To this day, I still hear many people returning from a trip to Orlando describe how Walt Disney World offered them a magical place, a haven, a sanctuary that allowed them to leave their problems at the gate.
So how do you describe Walt Disney World to someone who has never visited? How do you explain what kind of an effect it can have on you? Have you ever made that attempt to make someone understand?
I remember trying to do that with a friend once. He was thinking about taking his family to Walt Disney World and wanted a sense of what the resort was like. I stumbled in my attempt to describe the atmosphere, and then remembered something that might help.
During one visit to the Magic Kingdom, I found myself not only forgetting what day of the week it was, but also not caring about it. Think about this: How often do you ever forget what day of the week it is? We may forget for a second or two, but for 15 minutes? Does that happen often to you? It doesn't happen to me, either, except for during that visit.
I have always considered those 15 minutes to be my initiation into the Disney Zone.
The Disney Zone is a state of mind in which Disneyland and Walt Disney World guests no longer care about problems or the time of day. They are released from the stress of everyday life, and stress is most likely replaced by a feeling of carefree happiness. Sort of like childhood hmmm, there's that connection with childhood again.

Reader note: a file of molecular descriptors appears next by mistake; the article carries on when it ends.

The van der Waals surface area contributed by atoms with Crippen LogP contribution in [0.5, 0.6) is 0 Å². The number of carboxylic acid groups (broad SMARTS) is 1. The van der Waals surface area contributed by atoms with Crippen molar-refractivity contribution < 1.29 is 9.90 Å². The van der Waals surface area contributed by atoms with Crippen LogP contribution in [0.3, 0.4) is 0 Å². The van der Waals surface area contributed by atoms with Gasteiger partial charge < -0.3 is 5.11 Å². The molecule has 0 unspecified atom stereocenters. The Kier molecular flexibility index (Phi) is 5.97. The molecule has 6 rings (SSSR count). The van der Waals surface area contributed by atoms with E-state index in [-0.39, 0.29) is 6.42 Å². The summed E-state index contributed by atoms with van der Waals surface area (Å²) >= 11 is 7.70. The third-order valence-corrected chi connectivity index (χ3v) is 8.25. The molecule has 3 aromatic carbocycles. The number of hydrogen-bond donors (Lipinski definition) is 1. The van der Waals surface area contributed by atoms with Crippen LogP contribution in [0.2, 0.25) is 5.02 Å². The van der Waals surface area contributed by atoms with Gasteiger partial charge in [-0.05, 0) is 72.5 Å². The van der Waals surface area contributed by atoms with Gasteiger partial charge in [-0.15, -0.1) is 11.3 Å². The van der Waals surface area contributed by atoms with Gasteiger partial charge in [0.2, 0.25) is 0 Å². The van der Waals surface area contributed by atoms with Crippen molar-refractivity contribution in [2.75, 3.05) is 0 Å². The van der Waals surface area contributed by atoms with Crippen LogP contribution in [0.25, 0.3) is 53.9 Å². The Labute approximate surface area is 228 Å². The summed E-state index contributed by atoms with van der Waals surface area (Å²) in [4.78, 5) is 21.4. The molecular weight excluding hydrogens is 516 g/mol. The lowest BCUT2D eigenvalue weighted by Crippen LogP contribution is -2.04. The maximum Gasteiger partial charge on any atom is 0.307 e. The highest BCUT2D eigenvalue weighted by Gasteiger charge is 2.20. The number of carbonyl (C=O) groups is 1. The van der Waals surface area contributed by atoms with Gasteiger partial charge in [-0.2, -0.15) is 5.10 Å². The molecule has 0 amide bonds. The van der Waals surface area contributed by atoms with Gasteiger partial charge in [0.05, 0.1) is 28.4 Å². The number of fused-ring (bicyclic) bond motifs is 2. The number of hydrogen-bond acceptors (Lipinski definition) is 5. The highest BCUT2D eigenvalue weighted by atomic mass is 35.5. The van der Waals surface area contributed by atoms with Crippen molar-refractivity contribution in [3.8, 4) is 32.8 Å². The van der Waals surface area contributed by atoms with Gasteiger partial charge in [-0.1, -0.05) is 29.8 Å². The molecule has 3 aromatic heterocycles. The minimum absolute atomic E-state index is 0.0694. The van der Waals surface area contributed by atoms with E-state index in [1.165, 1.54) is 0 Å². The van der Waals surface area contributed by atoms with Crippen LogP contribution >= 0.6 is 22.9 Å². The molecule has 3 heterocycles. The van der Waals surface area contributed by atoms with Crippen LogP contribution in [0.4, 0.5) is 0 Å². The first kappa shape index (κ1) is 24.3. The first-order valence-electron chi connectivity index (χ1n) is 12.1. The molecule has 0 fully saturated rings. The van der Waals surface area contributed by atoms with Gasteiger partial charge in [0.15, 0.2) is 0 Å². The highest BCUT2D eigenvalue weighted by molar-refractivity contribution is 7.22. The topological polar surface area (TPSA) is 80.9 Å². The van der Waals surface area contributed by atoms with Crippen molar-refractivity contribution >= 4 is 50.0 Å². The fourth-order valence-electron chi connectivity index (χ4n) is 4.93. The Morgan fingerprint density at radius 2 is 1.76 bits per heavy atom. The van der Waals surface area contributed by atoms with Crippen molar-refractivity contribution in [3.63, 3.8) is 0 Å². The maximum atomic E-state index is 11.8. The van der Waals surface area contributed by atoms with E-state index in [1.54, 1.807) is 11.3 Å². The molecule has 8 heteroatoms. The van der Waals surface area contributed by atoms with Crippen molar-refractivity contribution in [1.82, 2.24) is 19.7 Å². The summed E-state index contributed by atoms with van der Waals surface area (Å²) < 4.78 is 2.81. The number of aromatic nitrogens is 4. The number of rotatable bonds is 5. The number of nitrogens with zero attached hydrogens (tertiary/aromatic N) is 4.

The Song's The Thing
It is not only the sights that draw us into the Disney Zone; it is also the sounds. This is well understood by the Imagineers and all parties who create the Walt Disney World atmosphere.
We can never take lightly the lyrics from any Walt Disney World song. If you look closely at these lyrics, you will understand the great care that was taken in putting the words together and for the occasion. The words are hauntingly true.
I submit to you the Share a Dream Come True song that was created for the 100th-Year Celebration of Walt Disney's birth:
They say it started very small as most dreams do,
a twinkle in an eye; the thrill of something new.
Then the dream began to grow and come alive,
touching every one of us; lighting up the skies.
We share the magic days. We share enchanted nights.
It's a never-ending story that together we all write.
It's been a part of me. It's been a part of you.
A part of growing up together, sharing a dream come true.
The first time I heard this song, I was amazed at how the lyrics captured the essence of what the Disney culture has nurtured all these years. It all comes full circle to many of those who visit a Disney theme park, and especially the Walt Disney World Resort.